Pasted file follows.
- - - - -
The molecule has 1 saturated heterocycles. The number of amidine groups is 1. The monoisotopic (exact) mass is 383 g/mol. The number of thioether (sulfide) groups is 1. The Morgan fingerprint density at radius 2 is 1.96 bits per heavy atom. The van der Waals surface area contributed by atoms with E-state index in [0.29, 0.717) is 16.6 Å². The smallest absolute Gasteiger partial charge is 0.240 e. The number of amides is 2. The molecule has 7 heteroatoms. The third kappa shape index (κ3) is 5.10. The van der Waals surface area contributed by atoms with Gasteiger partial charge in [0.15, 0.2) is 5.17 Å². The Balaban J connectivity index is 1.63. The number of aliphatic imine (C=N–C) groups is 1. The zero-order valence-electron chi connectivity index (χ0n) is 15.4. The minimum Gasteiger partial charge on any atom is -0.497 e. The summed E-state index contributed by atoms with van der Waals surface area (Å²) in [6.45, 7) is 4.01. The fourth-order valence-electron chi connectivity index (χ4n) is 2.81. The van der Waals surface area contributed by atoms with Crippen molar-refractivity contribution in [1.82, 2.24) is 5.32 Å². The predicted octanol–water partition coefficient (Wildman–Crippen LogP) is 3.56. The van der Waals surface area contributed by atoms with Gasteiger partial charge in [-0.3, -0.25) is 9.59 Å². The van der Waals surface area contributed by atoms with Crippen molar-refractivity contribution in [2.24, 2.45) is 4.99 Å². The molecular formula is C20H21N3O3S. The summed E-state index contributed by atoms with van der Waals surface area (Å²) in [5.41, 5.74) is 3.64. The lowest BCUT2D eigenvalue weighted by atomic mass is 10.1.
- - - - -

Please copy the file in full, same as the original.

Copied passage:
The molecule has 1 saturated heterocycles. The number of amidine groups is 1. The monoisotopic (exact) mass is 383 g/mol. The number of thioether (sulfide) groups is 1. The Morgan fingerprint density at radius 2 is 1.96 bits per heavy atom. The van der Waals surface area contributed by atoms with E-state index in [0.29, 0.717) is 16.6 Å². The smallest absolute Gasteiger partial charge is 0.240 e. The number of amides is 2. The molecule has 7 heteroatoms. The third kappa shape index (κ3) is 5.10. The van der Waals surface area contributed by atoms with Gasteiger partial charge in [0.15, 0.2) is 5.17 Å². The Balaban J connectivity index is 1.63. The number of aliphatic imine (C=N–C) groups is 1. The zero-order valence-electron chi connectivity index (χ0n) is 15.4. The minimum Gasteiger partial charge on any atom is -0.497 e. The summed E-state index contributed by atoms with van der Waals surface area (Å²) in [6.45, 7) is 4.01. The fourth-order valence-electron chi connectivity index (χ4n) is 2.81. The van der Waals surface area contributed by atoms with Crippen molar-refractivity contribution in [1.82, 2.24) is 5.32 Å². The predicted octanol–water partition coefficient (Wildman–Crippen LogP) is 3.56. The van der Waals surface area contributed by atoms with Gasteiger partial charge in [-0.3, -0.25) is 9.59 Å². The van der Waals surface area contributed by atoms with Crippen molar-refractivity contribution in [2.24, 2.45) is 4.99 Å². The molecular formula is C20H21N3O3S. The summed E-state index contributed by atoms with van der Waals surface area (Å²) in [5.41, 5.74) is 3.64. The lowest BCUT2D eigenvalue weighted by atomic mass is 10.1.